Cellular immunotherapy was featured prominently during ASH 2020, with many presentations detailing deep and durable responses in a range of hematologic malignancies, mostly large B-cell lymphoma.
Making cellular therapies and stem-cell transplant more accessible was the focus of the ASH Presidential Symposium, during which presenters spoke of potential universal donor solutions to reduce the cost and increase access to cellular immunotherapy.
The potency of chimeric antigen receptor (CAR) T-cell therapy was improved dramatically with the development of second-generation CAR T-cell therapy, which has become the mainstay of treatment for B-cell malignancies, said Gay M. Crooks, MBBS, Co-Director, UCLA Broad Stem Cell Research Center, University of California, Los Angeles. The great advantage to relying on autologous T-cells is human leukocyte antigen (HLA) matching, she said.
“But there are many disadvantages involving the logistics and the clinical coordination that limit access for all patients to care, and cause enormous recurring costs because of the vectors that are used, the pheresis, and the manufacturing that has to be done de novo each time,” said Dr Crooks. “And importantly, the cell products developed have an inconsistency built into them because they are patient-specific.”
Next-generation approaches to cell therapies include the use of nonrenewable types of cells (ie, healthy donor) and renewable source of cells (ie, from pluripotent stem cells).
The use of natural killer (NK) cells for these types of therapies does not expose the patient to the risk for graft-versus-host disease (GVHD), but NK cells can be rejected by the host because of major histocompatibility complex mismatch. NK cells also do not persist as long in their normal biologic state as T-cells.
T-cells will need to be engineered to be able to avoid rejection and GVHD, and to provide antitumor specificity.
“But the great opportunity here is to manipulate function,” said Dr Crooks.
The jury is still out on the source of allogeneic cells for off-the-shelf therapy. The use of healthy donor NK cells and peripheral blood T-cells is intriguing; each can provide mature functional cells and produce multiple products per donation, but they are not self-renewing and require complex editing that is problematic, because of translocations with multiple edits, Dr Crooks said.
The use of pluripotent stem cells has great potential for gene manipulation, particularly through editing. By their nature, pluripotent stem cells are self-renewing, and allow complex gene editing and indefinite expansion. Pluripotent stem cells, however, have the downside of a complex differentiation process.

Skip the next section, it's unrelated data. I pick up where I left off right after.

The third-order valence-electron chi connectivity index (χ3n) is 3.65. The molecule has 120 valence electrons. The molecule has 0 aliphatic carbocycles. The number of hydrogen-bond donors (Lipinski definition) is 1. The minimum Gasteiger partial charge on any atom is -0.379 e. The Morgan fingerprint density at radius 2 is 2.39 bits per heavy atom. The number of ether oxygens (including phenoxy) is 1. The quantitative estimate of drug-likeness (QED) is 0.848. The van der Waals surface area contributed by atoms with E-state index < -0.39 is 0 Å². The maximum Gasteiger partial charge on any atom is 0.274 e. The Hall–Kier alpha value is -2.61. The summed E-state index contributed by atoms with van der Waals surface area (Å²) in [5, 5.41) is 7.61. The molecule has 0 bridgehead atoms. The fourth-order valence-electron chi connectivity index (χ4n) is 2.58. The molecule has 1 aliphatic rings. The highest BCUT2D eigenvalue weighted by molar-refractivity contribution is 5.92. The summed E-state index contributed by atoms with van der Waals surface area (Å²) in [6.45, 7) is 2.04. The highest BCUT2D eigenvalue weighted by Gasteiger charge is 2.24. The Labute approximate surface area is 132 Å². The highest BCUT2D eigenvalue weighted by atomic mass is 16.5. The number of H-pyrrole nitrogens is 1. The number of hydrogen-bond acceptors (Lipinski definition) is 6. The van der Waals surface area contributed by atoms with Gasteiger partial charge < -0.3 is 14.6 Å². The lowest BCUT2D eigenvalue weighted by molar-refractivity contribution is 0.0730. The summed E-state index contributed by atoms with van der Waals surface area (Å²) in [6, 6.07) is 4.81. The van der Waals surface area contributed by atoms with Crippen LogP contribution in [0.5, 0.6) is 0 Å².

Donor registries are helping to overcome one of the challenges involved in finding suitable healthy donors for allogeneic stem-cell transplant, said Bronwen E. Shaw, MD, PhD, MRCP, Professor of Hematology and Oncology, Medical College of Wisconsin, Milwaukee.
Although transplant outcomes are still superior when using HLA-matched donors (ie, siblings or unrelated donors), outcomes are acceptable and improving when using mismatched donors, she said.
“The use of HLA-mismatched donors provides previously underserved patients with a transplant option,” said Dr Shaw.
The World Marrow Donor Association has created a central mechanism by which the HLA types of donors are shared. It represents 135 registries in 55 countries, and lists more than 38 million volunteer unrelated donors.
“This is really important, because the percentage of stem-cell products that cross an international border has gone from 30% to currently 50%, meaning that half of your patients will have had their product cross an international border,” she said.
The large number of unrelated donor transplants and precision matching has enabled studies that show superior survival when using an HLA-matched unrelated donor, leading to prioritization of HLA-identical donors.
The applicability of using haploidentical donors has been boosted by the use of cyclophosphamide in the posttransplant setting to modulate the immune system. Recent data show continued improved survival of haploidentical transplant using posttransplant cyclophosphamide, “suggesting we are able to get better at this technique as we understand it more,” said Dr Shaw.
Most recently, in a phase 2 prospective clinical trial, using a mismatched donor and posttransplant cyclophosphamide resulted in a 1-year survival rate of >65%, with approximately 50% of the patients who had transplant in the study being from ethnically diverse backgrounds.
Stella Chou, MD, Attending Physician, Division of Hematology and the Apheresis Program, Children’s Hospital of Philadelphia, PA, closed the symposium by presenting evidence demonstrating that gene editing of induced pluripotent stem cells can generate universal red cell and platelet products.